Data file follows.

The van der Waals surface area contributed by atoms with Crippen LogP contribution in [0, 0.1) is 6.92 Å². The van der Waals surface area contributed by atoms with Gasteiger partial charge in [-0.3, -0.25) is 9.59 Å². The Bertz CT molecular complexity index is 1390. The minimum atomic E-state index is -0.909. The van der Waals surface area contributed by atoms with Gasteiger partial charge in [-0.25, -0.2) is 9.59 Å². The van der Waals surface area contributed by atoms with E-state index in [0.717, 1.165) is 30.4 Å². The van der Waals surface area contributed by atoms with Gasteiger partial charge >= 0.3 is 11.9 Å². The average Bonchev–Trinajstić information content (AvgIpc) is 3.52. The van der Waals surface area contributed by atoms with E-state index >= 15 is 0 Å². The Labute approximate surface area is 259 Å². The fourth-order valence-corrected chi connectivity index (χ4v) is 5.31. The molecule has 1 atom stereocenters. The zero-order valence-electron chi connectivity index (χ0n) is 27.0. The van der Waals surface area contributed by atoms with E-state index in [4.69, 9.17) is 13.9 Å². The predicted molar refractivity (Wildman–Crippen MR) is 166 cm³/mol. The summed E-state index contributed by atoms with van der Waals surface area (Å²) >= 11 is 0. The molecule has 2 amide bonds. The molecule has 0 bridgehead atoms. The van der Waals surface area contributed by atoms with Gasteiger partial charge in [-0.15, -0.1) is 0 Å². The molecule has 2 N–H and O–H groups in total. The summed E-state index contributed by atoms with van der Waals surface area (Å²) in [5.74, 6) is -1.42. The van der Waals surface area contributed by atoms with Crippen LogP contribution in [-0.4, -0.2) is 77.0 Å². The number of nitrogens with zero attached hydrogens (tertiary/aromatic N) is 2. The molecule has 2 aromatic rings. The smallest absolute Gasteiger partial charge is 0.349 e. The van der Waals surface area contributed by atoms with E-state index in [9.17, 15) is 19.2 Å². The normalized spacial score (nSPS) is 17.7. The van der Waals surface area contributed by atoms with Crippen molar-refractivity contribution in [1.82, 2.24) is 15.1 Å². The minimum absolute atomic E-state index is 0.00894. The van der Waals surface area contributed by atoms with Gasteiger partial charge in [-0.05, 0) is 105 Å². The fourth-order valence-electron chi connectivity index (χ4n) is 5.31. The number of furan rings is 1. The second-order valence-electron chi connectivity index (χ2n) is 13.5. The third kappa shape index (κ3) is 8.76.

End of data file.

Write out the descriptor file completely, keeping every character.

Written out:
The van der Waals surface area contributed by atoms with Crippen LogP contribution in [0, 0.1) is 6.92 Å². The van der Waals surface area contributed by atoms with Gasteiger partial charge in [-0.3, -0.25) is 9.59 Å². The Bertz CT molecular complexity index is 1390. The minimum atomic E-state index is -0.909. The van der Waals surface area contributed by atoms with Gasteiger partial charge in [-0.25, -0.2) is 9.59 Å². The van der Waals surface area contributed by atoms with E-state index in [0.717, 1.165) is 30.4 Å². The van der Waals surface area contributed by atoms with Gasteiger partial charge >= 0.3 is 11.9 Å². The average Bonchev–Trinajstić information content (AvgIpc) is 3.52. The van der Waals surface area contributed by atoms with E-state index >= 15 is 0 Å². The Labute approximate surface area is 259 Å². The fourth-order valence-corrected chi connectivity index (χ4v) is 5.31. The molecule has 1 atom stereocenters. The zero-order valence-electron chi connectivity index (χ0n) is 27.0. The van der Waals surface area contributed by atoms with E-state index in [4.69, 9.17) is 13.9 Å². The predicted molar refractivity (Wildman–Crippen MR) is 166 cm³/mol. The summed E-state index contributed by atoms with van der Waals surface area (Å²) >= 11 is 0. The molecule has 2 amide bonds. The molecule has 0 bridgehead atoms. The van der Waals surface area contributed by atoms with Gasteiger partial charge in [-0.15, -0.1) is 0 Å². The molecule has 2 N–H and O–H groups in total. The summed E-state index contributed by atoms with van der Waals surface area (Å²) in [5.74, 6) is -1.42. The van der Waals surface area contributed by atoms with Crippen LogP contribution in [-0.4, -0.2) is 77.0 Å². The number of nitrogens with zero attached hydrogens (tertiary/aromatic N) is 2. The molecule has 2 aromatic rings. The smallest absolute Gasteiger partial charge is 0.349 e. The van der Waals surface area contributed by atoms with E-state index in [9.17, 15) is 19.2 Å². The normalized spacial score (nSPS) is 17.7. The van der Waals surface area contributed by atoms with Crippen molar-refractivity contribution in [1.82, 2.24) is 15.1 Å². The minimum absolute atomic E-state index is 0.00894. The van der Waals surface area contributed by atoms with Gasteiger partial charge in [-0.05, 0) is 105 Å². The fourth-order valence-electron chi connectivity index (χ4n) is 5.31. The number of furan rings is 1. The second-order valence-electron chi connectivity index (χ2n) is 13.5. The third kappa shape index (κ3) is 8.76.